Nationwide raids to arrest thousands of members of families who are in the country illegally have been scheduled to begin Sunday, according to one former and two current homeland security officials, moving forward with a rapidly changing operation, the final details of which remain in flux. The operation, backed by President Donald Trump, had been postponed, partly because of resistance among officials at his own immigration agency.
The raids, which will be conducted by Immigration and Customs Enforcement over multiple days, will include "collateral" deportations, according to the officials, who spoke on the condition of anonymity because of the preliminary stage of the operation. In those deportations, the authorities might detain immigrants who happened to be on the scene, even though they were not targets of the raids.
When possible, family members who are arrested together will be held in family detention centers in Texas and Pennsylvania. But because of space limitations, some might end up staying in hotel rooms until their travel documents can be prepared.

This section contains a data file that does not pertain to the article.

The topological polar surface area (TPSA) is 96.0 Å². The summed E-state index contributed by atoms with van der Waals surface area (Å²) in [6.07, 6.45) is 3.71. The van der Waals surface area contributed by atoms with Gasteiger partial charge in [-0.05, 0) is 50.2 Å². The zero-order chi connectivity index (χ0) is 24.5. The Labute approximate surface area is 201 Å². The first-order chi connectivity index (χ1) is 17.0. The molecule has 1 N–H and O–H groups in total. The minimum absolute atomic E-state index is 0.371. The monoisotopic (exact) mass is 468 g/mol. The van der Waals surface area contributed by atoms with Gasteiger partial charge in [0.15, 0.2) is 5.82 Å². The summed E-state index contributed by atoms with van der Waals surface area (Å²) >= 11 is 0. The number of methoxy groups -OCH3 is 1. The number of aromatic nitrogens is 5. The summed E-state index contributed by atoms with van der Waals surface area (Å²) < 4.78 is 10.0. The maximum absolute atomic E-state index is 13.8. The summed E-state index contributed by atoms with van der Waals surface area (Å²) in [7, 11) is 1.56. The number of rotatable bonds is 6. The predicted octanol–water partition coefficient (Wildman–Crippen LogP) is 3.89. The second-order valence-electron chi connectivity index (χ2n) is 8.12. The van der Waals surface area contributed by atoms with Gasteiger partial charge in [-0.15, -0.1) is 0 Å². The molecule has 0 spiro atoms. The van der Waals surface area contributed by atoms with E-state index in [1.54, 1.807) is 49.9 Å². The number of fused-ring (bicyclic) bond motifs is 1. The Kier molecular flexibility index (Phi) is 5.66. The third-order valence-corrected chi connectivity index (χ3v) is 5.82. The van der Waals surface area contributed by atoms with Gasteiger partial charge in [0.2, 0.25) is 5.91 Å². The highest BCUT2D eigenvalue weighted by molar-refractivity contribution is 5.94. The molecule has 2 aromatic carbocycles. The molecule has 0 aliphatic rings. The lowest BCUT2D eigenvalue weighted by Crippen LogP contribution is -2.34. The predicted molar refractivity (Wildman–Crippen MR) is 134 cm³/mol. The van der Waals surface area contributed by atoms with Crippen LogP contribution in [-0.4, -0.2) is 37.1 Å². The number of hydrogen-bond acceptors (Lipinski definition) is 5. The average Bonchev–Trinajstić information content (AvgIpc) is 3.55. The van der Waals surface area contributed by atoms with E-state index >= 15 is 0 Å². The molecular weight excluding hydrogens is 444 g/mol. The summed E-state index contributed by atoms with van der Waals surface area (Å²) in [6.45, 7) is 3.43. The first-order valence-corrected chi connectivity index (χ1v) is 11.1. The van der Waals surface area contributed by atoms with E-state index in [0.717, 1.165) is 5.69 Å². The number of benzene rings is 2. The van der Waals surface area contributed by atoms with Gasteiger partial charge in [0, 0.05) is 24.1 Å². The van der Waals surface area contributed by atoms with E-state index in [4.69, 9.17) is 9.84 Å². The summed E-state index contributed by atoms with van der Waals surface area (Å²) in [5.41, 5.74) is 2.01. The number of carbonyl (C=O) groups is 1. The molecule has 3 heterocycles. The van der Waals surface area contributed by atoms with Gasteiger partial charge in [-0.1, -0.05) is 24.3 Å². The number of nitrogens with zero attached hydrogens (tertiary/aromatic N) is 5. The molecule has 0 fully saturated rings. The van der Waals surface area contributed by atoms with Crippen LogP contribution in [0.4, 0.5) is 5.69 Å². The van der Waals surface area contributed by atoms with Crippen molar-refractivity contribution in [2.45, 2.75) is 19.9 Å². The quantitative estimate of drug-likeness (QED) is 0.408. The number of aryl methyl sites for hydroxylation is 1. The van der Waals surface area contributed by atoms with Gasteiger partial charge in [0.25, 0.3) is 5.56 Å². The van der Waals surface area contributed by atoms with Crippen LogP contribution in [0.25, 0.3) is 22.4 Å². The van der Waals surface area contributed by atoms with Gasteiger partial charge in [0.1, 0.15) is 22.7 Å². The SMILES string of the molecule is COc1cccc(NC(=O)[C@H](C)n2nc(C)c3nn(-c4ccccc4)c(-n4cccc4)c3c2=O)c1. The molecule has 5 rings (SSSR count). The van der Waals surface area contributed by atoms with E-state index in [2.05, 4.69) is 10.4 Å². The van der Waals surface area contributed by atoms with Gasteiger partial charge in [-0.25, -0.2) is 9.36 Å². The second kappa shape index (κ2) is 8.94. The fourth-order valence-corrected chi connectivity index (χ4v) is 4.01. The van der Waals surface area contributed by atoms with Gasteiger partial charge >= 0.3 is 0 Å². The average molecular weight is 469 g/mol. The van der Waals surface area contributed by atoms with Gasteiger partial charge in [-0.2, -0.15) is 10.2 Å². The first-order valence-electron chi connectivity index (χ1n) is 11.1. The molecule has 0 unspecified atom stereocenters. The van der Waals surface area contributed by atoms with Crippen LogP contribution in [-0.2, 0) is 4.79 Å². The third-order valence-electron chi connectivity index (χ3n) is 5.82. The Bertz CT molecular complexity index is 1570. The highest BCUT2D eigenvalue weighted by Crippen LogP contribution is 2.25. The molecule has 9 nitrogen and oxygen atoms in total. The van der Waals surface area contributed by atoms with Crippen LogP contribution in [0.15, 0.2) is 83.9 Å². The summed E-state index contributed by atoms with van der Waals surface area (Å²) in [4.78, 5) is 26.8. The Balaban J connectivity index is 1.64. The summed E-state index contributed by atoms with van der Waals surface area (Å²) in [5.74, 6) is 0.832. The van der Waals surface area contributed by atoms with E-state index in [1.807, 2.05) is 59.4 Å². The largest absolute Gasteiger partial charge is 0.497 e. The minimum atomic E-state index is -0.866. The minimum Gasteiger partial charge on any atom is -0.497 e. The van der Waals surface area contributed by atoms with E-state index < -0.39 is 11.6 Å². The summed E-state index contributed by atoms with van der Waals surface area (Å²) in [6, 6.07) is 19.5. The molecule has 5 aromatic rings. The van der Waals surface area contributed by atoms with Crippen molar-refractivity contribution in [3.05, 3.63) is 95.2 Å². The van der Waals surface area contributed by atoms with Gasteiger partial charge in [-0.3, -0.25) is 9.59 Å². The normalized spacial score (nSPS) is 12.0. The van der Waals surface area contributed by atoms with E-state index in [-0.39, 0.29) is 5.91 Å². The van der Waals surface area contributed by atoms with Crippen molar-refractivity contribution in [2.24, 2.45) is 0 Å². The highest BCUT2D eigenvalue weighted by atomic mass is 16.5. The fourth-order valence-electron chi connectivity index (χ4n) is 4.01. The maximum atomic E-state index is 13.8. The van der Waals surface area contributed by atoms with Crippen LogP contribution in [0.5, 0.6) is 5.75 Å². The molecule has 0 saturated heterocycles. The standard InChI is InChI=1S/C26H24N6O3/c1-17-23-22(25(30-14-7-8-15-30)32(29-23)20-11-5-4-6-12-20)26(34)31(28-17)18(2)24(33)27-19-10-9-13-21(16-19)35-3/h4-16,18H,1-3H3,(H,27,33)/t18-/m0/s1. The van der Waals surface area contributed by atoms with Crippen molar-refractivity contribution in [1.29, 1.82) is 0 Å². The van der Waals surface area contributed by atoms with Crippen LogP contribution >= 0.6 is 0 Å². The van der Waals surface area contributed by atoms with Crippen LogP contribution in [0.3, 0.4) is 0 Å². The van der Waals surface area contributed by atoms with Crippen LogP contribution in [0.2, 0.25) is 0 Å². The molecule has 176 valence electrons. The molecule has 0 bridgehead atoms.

The officials said ICE agents were targeting at least 2,000 immigrants who have been ordered deported - some as a result of their failure to appear in court - but who remain in the country illegally. The operation is expected to take place in at least 10 major cities.
The families being targeted crossed the border recently. In February, many of those immigrants were given notice to report to an ICE office and leave the United States, the officials said.
The threat of deportation has rattled immigrant communities, prompted backlash from local politicians and police officials and stoked division inside the Department of Homeland Security - the agency that is charged with carrying out the deportations.
Agents have expressed apprehensions about arresting babies and young children, officials have said. The agents have also noted that the operation might have limited success because word has already spread among immigrant communities about how to avoid arrest - namely, by refusing to open the door when an agent approaches. ICE agents are not allowed to forcibly enter a home.
Defense lawyers are likely to file motions to reopen the families' immigration cases, which would delay if not stop altogether their removal from the United States.
---New York Times
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